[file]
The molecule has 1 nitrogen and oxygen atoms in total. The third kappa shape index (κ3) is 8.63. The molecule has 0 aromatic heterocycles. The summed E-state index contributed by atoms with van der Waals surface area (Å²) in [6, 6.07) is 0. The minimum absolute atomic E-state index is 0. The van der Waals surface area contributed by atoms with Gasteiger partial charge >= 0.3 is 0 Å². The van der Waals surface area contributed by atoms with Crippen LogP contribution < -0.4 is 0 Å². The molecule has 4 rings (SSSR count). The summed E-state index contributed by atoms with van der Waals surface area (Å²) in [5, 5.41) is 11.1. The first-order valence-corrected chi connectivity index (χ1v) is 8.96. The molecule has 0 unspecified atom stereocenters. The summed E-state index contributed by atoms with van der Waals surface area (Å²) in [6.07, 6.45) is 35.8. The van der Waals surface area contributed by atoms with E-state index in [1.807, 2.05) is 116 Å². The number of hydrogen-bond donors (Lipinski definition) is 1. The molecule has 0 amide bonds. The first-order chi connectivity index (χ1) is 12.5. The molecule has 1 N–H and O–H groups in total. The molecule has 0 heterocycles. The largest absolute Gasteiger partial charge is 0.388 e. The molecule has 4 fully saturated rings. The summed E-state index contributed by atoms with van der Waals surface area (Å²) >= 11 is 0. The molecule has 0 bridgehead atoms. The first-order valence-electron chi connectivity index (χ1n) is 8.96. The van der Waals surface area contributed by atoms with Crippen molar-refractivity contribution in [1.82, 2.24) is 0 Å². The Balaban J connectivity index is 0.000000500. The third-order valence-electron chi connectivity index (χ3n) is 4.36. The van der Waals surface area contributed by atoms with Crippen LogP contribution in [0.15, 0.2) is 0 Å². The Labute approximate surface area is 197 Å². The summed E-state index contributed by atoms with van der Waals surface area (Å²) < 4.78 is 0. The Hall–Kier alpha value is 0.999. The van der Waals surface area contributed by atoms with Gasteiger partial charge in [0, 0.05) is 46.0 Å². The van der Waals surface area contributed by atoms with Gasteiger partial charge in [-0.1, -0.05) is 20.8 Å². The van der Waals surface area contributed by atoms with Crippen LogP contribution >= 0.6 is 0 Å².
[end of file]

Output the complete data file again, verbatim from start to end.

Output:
The molecule has 1 nitrogen and oxygen atoms in total. The third kappa shape index (κ3) is 8.63. The molecule has 0 aromatic heterocycles. The summed E-state index contributed by atoms with van der Waals surface area (Å²) in [6, 6.07) is 0. The minimum absolute atomic E-state index is 0. The van der Waals surface area contributed by atoms with Gasteiger partial charge >= 0.3 is 0 Å². The van der Waals surface area contributed by atoms with Crippen LogP contribution < -0.4 is 0 Å². The molecule has 4 rings (SSSR count). The summed E-state index contributed by atoms with van der Waals surface area (Å²) in [5, 5.41) is 11.1. The first-order valence-corrected chi connectivity index (χ1v) is 8.96. The molecule has 0 unspecified atom stereocenters. The summed E-state index contributed by atoms with van der Waals surface area (Å²) in [6.07, 6.45) is 35.8. The van der Waals surface area contributed by atoms with E-state index in [1.807, 2.05) is 116 Å². The number of hydrogen-bond donors (Lipinski definition) is 1. The molecule has 0 amide bonds. The first-order chi connectivity index (χ1) is 12.5. The molecule has 1 N–H and O–H groups in total. The molecule has 0 heterocycles. The largest absolute Gasteiger partial charge is 0.388 e. The molecule has 4 fully saturated rings. The summed E-state index contributed by atoms with van der Waals surface area (Å²) >= 11 is 0. The molecule has 0 bridgehead atoms. The first-order valence-electron chi connectivity index (χ1n) is 8.96. The van der Waals surface area contributed by atoms with Crippen molar-refractivity contribution in [1.82, 2.24) is 0 Å². The Balaban J connectivity index is 0.000000500. The third-order valence-electron chi connectivity index (χ3n) is 4.36. The van der Waals surface area contributed by atoms with Crippen LogP contribution in [0.15, 0.2) is 0 Å². The Labute approximate surface area is 197 Å². The summed E-state index contributed by atoms with van der Waals surface area (Å²) < 4.78 is 0. The Hall–Kier alpha value is 0.999. The van der Waals surface area contributed by atoms with Gasteiger partial charge in [0, 0.05) is 46.0 Å². The van der Waals surface area contributed by atoms with Gasteiger partial charge in [-0.1, -0.05) is 20.8 Å². The van der Waals surface area contributed by atoms with Crippen LogP contribution >= 0.6 is 0 Å².